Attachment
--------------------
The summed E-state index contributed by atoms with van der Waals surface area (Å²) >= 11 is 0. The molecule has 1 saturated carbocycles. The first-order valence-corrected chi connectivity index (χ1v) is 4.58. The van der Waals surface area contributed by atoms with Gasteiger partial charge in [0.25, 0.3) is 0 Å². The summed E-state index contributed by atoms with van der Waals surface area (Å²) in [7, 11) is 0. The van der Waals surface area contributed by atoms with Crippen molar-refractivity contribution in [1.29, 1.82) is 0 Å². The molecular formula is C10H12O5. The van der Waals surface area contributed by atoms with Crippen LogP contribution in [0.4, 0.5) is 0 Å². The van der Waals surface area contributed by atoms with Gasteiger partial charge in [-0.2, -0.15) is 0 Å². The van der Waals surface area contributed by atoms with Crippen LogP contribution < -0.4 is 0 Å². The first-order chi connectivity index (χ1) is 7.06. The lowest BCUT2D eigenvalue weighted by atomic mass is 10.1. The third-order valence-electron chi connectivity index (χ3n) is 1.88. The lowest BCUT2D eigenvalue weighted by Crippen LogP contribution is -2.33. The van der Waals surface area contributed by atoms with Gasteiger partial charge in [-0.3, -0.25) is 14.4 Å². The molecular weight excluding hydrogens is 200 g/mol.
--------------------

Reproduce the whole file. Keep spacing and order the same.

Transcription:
The summed E-state index contributed by atoms with van der Waals surface area (Å²) >= 11 is 0. The molecule has 1 saturated carbocycles. The first-order valence-corrected chi connectivity index (χ1v) is 4.58. The van der Waals surface area contributed by atoms with Gasteiger partial charge in [0.25, 0.3) is 0 Å². The summed E-state index contributed by atoms with van der Waals surface area (Å²) in [7, 11) is 0. The van der Waals surface area contributed by atoms with Crippen molar-refractivity contribution in [1.29, 1.82) is 0 Å². The molecular formula is C10H12O5. The van der Waals surface area contributed by atoms with Crippen LogP contribution in [0.4, 0.5) is 0 Å². The van der Waals surface area contributed by atoms with Gasteiger partial charge in [-0.2, -0.15) is 0 Å². The van der Waals surface area contributed by atoms with Crippen LogP contribution < -0.4 is 0 Å². The first-order chi connectivity index (χ1) is 7.06. The lowest BCUT2D eigenvalue weighted by atomic mass is 10.1. The third-order valence-electron chi connectivity index (χ3n) is 1.88. The lowest BCUT2D eigenvalue weighted by Crippen LogP contribution is -2.33. The van der Waals surface area contributed by atoms with Gasteiger partial charge in [-0.3, -0.25) is 14.4 Å². The molecular weight excluding hydrogens is 200 g/mol.